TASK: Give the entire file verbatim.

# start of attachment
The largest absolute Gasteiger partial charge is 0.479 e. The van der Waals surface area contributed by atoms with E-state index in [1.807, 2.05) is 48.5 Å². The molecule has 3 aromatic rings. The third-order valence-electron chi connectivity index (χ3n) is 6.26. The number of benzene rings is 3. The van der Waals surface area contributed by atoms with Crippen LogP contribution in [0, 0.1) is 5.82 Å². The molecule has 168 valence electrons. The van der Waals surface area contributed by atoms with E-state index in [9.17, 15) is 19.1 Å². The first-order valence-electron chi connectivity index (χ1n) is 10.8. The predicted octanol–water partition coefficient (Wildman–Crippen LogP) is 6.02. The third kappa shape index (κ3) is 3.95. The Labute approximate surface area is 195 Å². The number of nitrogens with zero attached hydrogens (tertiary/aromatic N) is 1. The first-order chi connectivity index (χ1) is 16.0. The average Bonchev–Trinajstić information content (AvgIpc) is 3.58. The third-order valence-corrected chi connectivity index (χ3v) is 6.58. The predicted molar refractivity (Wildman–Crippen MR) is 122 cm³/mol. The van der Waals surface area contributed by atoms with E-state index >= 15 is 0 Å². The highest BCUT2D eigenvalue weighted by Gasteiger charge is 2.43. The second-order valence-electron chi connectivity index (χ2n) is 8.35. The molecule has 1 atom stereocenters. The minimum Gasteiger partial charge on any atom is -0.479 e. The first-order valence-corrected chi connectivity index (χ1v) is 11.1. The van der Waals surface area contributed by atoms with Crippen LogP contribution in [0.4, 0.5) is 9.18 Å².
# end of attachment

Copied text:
The largest absolute Gasteiger partial charge is 0.479 e. The van der Waals surface area contributed by atoms with E-state index in [1.807, 2.05) is 48.5 Å². The molecule has 3 aromatic rings. The third-order valence-electron chi connectivity index (χ3n) is 6.26. The number of benzene rings is 3. The van der Waals surface area contributed by atoms with Crippen LogP contribution in [0, 0.1) is 5.82 Å². The molecule has 168 valence electrons. The van der Waals surface area contributed by atoms with E-state index in [9.17, 15) is 19.1 Å². The first-order valence-electron chi connectivity index (χ1n) is 10.8. The predicted octanol–water partition coefficient (Wildman–Crippen LogP) is 6.02. The third kappa shape index (κ3) is 3.95. The Labute approximate surface area is 195 Å². The number of nitrogens with zero attached hydrogens (tertiary/aromatic N) is 1. The first-order chi connectivity index (χ1) is 16.0. The average Bonchev–Trinajstić information content (AvgIpc) is 3.58. The third-order valence-corrected chi connectivity index (χ3v) is 6.58. The predicted molar refractivity (Wildman–Crippen MR) is 122 cm³/mol. The van der Waals surface area contributed by atoms with E-state index >= 15 is 0 Å². The highest BCUT2D eigenvalue weighted by Gasteiger charge is 2.43. The second-order valence-electron chi connectivity index (χ2n) is 8.35. The molecule has 1 atom stereocenters. The minimum Gasteiger partial charge on any atom is -0.479 e. The first-order valence-corrected chi connectivity index (χ1v) is 11.1. The van der Waals surface area contributed by atoms with Crippen LogP contribution in [0.4, 0.5) is 9.18 Å².